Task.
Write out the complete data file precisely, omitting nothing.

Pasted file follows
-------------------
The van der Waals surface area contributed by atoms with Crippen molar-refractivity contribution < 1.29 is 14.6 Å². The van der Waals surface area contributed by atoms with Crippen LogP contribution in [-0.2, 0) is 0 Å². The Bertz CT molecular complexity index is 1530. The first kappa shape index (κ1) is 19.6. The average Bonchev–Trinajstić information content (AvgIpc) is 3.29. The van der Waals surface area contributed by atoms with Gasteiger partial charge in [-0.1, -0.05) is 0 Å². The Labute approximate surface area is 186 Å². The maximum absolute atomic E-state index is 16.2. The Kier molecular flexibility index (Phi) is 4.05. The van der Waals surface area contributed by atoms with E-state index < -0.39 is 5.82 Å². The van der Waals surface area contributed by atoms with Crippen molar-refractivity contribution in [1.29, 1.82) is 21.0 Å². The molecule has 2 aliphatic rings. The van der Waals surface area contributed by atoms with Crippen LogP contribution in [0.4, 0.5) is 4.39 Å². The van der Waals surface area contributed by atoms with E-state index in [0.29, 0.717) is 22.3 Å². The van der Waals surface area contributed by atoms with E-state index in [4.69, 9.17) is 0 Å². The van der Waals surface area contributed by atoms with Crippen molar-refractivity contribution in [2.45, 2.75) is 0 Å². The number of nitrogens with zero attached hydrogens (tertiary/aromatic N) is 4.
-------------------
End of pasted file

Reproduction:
The van der Waals surface area contributed by atoms with Crippen molar-refractivity contribution < 1.29 is 14.6 Å². The van der Waals surface area contributed by atoms with Crippen LogP contribution in [-0.2, 0) is 0 Å². The Bertz CT molecular complexity index is 1530. The first kappa shape index (κ1) is 19.6. The average Bonchev–Trinajstić information content (AvgIpc) is 3.29. The van der Waals surface area contributed by atoms with Gasteiger partial charge in [-0.1, -0.05) is 0 Å². The Labute approximate surface area is 186 Å². The maximum absolute atomic E-state index is 16.2. The Kier molecular flexibility index (Phi) is 4.05. The van der Waals surface area contributed by atoms with E-state index < -0.39 is 5.82 Å². The van der Waals surface area contributed by atoms with Crippen molar-refractivity contribution in [1.29, 1.82) is 21.0 Å². The molecule has 2 aliphatic rings. The van der Waals surface area contributed by atoms with Crippen LogP contribution in [0.4, 0.5) is 4.39 Å². The van der Waals surface area contributed by atoms with E-state index in [0.29, 0.717) is 22.3 Å². The van der Waals surface area contributed by atoms with E-state index in [4.69, 9.17) is 0 Å². The van der Waals surface area contributed by atoms with Crippen molar-refractivity contribution in [2.45, 2.75) is 0 Å². The number of nitrogens with zero attached hydrogens (tertiary/aromatic N) is 4.